Review – Happy Death Day 2U (2019)

Happy Death Day was a cheesy, teen horror-slasher that capitalised on the camp and thrived because of its fun premise. It wasn’t perfect but it sure was entertaining. Its 16-months-later follow-up, ingeniously titled Happy Death Day 2U, is all of those things and so, so much more: it’s a horror, a comedy, a sci-fi, a drama, a thriller, a heist and a soap opera all in one. But too many cooks can spoil – or, in this case, overwhelm – the broth and we are left with a convoluted, extremely messy yet somehow still enjoyable sequel.

When she unexpectedly re-enters the time loop, Tree Gelbman (Jessica Rothe) is more determined than ever to escape it after finding out Carter (Israel Broussard) and her friends are now involved. With a new killer on the loose, Tree must break the loop and decide which multi-verse she should make her home. With Christopher Landon back as writer and director, and Rothe returning in the starring role alongside Broussard, Happy Death Day 2U has all the ingredients in place but can’t quite make it work as successfully.

Upon its release, I likened the first Happy Death Day to Ryan Murphy’s sorority-inspired anthology horror, Scream Queens. Trashy, bitchy and completely it’s own thing, both pieces flourished as teen-orientated slashers with an emphasis on creative kills and scheming sisters. This latest instalment continues that analogy perfectly, as 2U is reminiscent of that series’ second (and final) season: disappointing but serviceable, recognisable but all too familiar and without as sharp a focus on its tone. It’s not strong enough to enthuse you regarding a continuation but neither does it damage your interest entirely. The filmmakers may have promised a major departure from the first but it rehashes and revisits the same old ground, hoping to distract with a “clearer” focus on the science, and by tipping the formula to highlight the comedy over the horror. 

It’s an interesting set-up but it doesn’t always work, particularly throughout that dodgy opening act. Landon’s script is riddled with tech-speak that the first half an hour ties itself in knots attempting to explain, only for it to be rendered pointless when it ultimately amounts to little. It dips in and out of genres in an attempt to remain fresh and, one would argue, distract from the scientific waffle its paddling — but without the self-assured tonal balance that made the first so fun, it’s not nearly as satisfying. There are some inspired moments, no doubt, including a suicide montage set to Paramore’s Hard Times, an inspired musical choice for the film’s credits and consistently great humour and visual gags, so it’s not without its props. It is derivative of the first film and accidentally repetitive but there is an effort to evolve itself and it maintains your attention, even during the chaos.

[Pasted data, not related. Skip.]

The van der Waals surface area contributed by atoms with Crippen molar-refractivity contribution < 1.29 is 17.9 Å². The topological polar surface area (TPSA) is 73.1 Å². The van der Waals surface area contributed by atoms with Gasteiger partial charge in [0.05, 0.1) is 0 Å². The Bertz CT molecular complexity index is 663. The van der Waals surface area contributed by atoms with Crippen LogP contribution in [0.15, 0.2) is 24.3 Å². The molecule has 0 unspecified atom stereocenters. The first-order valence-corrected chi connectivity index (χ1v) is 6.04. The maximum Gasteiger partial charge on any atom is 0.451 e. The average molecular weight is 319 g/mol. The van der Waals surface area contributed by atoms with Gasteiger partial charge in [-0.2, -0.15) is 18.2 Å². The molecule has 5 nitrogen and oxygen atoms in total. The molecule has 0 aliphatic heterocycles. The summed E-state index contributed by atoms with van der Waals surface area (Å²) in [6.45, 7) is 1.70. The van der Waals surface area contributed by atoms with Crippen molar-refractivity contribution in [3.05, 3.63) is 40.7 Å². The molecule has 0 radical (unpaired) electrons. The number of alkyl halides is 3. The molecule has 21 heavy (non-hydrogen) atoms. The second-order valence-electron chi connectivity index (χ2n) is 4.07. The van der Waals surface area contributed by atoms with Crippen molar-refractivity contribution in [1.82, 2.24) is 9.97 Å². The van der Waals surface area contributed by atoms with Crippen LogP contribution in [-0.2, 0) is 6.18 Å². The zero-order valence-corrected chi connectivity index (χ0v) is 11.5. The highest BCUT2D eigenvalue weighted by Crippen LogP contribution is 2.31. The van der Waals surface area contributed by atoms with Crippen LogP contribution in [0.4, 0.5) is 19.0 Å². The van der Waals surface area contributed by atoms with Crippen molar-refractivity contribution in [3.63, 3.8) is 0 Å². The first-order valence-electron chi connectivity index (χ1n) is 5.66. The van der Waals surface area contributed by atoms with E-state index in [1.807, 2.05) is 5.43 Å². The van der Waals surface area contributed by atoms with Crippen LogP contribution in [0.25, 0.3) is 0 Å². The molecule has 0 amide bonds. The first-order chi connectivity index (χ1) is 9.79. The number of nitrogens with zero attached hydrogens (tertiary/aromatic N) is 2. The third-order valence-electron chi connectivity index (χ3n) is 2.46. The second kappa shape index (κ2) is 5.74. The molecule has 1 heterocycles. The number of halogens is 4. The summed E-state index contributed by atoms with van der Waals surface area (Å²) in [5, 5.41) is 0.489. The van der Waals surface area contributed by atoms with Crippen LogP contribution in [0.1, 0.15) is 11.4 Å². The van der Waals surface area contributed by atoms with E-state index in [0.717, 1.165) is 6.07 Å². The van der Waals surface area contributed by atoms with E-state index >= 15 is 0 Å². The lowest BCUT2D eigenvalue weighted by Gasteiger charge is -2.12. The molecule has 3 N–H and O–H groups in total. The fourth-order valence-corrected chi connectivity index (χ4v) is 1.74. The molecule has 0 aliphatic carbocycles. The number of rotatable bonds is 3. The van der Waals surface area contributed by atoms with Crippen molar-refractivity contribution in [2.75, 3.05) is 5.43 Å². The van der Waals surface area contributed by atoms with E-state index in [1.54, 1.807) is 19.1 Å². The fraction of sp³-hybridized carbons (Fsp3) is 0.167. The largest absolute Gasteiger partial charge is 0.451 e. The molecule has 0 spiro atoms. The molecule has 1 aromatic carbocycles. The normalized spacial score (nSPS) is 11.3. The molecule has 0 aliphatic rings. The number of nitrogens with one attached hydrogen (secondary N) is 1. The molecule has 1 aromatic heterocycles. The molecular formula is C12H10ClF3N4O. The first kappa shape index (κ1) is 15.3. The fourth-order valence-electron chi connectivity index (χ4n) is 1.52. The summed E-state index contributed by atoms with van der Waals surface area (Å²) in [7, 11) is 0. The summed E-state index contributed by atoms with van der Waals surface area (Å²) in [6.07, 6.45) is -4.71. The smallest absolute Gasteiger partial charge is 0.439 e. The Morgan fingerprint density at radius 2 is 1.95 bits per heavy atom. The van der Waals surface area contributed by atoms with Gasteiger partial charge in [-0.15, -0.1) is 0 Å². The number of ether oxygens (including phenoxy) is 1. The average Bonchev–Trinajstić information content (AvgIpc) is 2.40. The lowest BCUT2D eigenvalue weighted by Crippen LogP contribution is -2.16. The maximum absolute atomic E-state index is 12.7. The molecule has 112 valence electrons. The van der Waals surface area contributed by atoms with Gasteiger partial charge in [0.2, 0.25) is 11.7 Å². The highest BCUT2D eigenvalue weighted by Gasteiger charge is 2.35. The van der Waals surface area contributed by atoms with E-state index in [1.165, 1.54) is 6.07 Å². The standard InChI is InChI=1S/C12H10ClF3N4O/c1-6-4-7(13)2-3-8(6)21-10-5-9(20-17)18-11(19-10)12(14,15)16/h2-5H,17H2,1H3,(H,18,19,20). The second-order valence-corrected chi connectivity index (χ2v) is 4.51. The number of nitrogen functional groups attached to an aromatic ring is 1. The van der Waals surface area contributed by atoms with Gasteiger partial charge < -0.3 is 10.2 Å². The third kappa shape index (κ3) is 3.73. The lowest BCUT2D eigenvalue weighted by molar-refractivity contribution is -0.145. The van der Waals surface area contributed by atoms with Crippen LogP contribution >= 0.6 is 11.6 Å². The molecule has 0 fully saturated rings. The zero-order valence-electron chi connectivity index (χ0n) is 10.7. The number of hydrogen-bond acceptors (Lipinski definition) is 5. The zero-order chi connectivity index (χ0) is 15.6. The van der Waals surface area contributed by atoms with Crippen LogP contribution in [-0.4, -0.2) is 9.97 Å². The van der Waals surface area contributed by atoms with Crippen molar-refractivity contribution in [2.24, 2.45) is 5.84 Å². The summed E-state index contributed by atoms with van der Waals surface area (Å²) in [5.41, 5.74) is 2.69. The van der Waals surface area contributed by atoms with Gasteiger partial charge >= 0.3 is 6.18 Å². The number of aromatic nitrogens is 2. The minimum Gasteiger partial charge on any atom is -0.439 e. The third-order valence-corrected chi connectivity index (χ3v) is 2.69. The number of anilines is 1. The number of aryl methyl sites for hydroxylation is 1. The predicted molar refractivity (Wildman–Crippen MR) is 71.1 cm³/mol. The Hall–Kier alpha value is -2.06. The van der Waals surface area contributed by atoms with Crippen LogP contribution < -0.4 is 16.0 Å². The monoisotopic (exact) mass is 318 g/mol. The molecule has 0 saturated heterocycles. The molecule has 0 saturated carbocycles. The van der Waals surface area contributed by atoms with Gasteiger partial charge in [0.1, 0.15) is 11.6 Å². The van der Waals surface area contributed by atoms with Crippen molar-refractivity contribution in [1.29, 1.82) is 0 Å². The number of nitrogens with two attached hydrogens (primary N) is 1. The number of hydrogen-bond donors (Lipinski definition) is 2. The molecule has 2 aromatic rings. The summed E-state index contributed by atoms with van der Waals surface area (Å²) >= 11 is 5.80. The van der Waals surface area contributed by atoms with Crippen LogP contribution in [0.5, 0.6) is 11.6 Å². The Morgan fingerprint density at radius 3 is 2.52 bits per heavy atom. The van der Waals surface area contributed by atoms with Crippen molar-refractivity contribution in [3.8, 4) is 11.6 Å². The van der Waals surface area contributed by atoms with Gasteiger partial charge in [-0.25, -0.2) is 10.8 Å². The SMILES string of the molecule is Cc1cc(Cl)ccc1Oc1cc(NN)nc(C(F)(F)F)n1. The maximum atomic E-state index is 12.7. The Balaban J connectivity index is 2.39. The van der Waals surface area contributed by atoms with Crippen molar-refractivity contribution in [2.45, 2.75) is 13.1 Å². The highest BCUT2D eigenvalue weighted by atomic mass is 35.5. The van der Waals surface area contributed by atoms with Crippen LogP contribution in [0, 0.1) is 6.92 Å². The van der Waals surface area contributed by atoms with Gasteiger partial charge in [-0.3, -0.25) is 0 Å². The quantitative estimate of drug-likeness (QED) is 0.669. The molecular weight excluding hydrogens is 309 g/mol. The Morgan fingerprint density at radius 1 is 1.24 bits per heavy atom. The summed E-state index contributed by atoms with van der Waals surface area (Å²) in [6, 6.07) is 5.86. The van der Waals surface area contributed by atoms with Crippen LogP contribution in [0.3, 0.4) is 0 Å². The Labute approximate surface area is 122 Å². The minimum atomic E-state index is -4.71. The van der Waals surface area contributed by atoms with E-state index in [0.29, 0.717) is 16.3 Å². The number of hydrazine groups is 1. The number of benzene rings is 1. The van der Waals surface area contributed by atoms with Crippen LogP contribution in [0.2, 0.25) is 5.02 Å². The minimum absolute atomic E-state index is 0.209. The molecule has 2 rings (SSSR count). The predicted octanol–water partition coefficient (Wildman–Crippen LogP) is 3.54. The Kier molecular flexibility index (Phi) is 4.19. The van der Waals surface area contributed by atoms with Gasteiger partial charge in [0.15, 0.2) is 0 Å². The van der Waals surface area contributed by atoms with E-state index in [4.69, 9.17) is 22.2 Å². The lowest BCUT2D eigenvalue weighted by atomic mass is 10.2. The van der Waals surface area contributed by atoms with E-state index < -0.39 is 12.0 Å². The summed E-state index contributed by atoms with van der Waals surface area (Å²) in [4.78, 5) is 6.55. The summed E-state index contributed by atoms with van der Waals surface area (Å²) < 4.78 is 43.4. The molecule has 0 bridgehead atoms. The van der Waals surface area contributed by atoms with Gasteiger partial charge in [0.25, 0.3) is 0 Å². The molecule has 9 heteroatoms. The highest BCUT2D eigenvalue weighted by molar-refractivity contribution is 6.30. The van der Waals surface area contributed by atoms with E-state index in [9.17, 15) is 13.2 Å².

Thankfully, the returning cast members are on hand to strengthen the weaker script. Jessica Rothe continues to prove herself a star, with a committed, confident performance that meets – nay, exceeds – the demands of the narrative. She sells the cattiness and desperation effectively, handling the more-deserving emotional beats with more gusto and credibility than the first film managed; it’s one area where this sequel thrives, with some genuinely earnest thematic musings that texture a piece you could otherwise assuredly argue as disposable. Rothe deserves to be a star and if Happy Death Day 2U proves anything, it’s that she can handle whatever genre you throw at her.

Israel Broussard could charm the birds out of the trees and Rachel Matthews once again thrives as the bitchy scene-stealer who delivers one of the most ridiculous set pieces in the film – and I mean that in the best way possible. The new cast members aren’t up to much and, in the first act at least, frustrate as forced comedic relief; thankfully, they mellow as the film progresses and understands how to use them.

Happy Death Day 2U definitely isn’t as secure in its campy, slasher tone as the first; the consequence of trying to be and do so much more. Landon’s script is as messy as a sorority house at the end of Freshers’ week and more than anything, it needs restraint – but with solid direction, some cracking performances and a rendition of Stayin’ Alive scoring the credits, it does the job. So if you liked the first, grab yourself a plate and cut yourself a slice of cake!


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